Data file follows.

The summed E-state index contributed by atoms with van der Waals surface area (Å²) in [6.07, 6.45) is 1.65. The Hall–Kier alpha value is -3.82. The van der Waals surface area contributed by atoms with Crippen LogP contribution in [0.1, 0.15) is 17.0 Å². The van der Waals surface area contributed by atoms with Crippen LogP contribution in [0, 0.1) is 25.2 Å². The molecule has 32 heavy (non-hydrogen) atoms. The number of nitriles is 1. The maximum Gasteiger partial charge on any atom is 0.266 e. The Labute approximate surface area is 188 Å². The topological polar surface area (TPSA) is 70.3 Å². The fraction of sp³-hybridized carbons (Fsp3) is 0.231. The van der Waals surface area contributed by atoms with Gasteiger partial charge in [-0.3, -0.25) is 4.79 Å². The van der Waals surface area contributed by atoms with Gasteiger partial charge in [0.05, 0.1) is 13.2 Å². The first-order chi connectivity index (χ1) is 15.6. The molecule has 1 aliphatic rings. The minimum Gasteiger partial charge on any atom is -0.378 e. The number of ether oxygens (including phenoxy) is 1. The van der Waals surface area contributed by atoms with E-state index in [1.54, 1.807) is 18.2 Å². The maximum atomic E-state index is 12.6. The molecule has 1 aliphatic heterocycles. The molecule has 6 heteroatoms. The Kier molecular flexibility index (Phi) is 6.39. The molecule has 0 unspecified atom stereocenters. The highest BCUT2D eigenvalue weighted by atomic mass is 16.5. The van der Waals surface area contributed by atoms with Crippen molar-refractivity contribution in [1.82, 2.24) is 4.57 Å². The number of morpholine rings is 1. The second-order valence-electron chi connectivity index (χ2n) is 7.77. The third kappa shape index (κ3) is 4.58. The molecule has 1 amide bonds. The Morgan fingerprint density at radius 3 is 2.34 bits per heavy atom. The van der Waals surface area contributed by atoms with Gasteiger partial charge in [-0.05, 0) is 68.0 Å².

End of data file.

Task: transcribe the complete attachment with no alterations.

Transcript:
The summed E-state index contributed by atoms with van der Waals surface area (Å²) in [6.07, 6.45) is 1.65. The Hall–Kier alpha value is -3.82. The van der Waals surface area contributed by atoms with Crippen LogP contribution in [0.1, 0.15) is 17.0 Å². The van der Waals surface area contributed by atoms with Crippen LogP contribution in [0, 0.1) is 25.2 Å². The molecule has 32 heavy (non-hydrogen) atoms. The number of nitriles is 1. The maximum Gasteiger partial charge on any atom is 0.266 e. The Labute approximate surface area is 188 Å². The topological polar surface area (TPSA) is 70.3 Å². The fraction of sp³-hybridized carbons (Fsp3) is 0.231. The van der Waals surface area contributed by atoms with Gasteiger partial charge in [-0.3, -0.25) is 4.79 Å². The van der Waals surface area contributed by atoms with Gasteiger partial charge in [0.05, 0.1) is 13.2 Å². The first-order chi connectivity index (χ1) is 15.6. The molecule has 1 aliphatic rings. The minimum Gasteiger partial charge on any atom is -0.378 e. The number of ether oxygens (including phenoxy) is 1. The van der Waals surface area contributed by atoms with E-state index in [1.54, 1.807) is 18.2 Å². The maximum atomic E-state index is 12.6. The molecule has 1 aliphatic heterocycles. The molecule has 6 heteroatoms. The Kier molecular flexibility index (Phi) is 6.39. The molecule has 0 unspecified atom stereocenters. The highest BCUT2D eigenvalue weighted by atomic mass is 16.5. The van der Waals surface area contributed by atoms with Crippen molar-refractivity contribution in [1.82, 2.24) is 4.57 Å². The number of morpholine rings is 1. The second-order valence-electron chi connectivity index (χ2n) is 7.77. The third kappa shape index (κ3) is 4.58. The molecule has 1 amide bonds. The Morgan fingerprint density at radius 3 is 2.34 bits per heavy atom. The van der Waals surface area contributed by atoms with Gasteiger partial charge in [-0.05, 0) is 68.0 Å².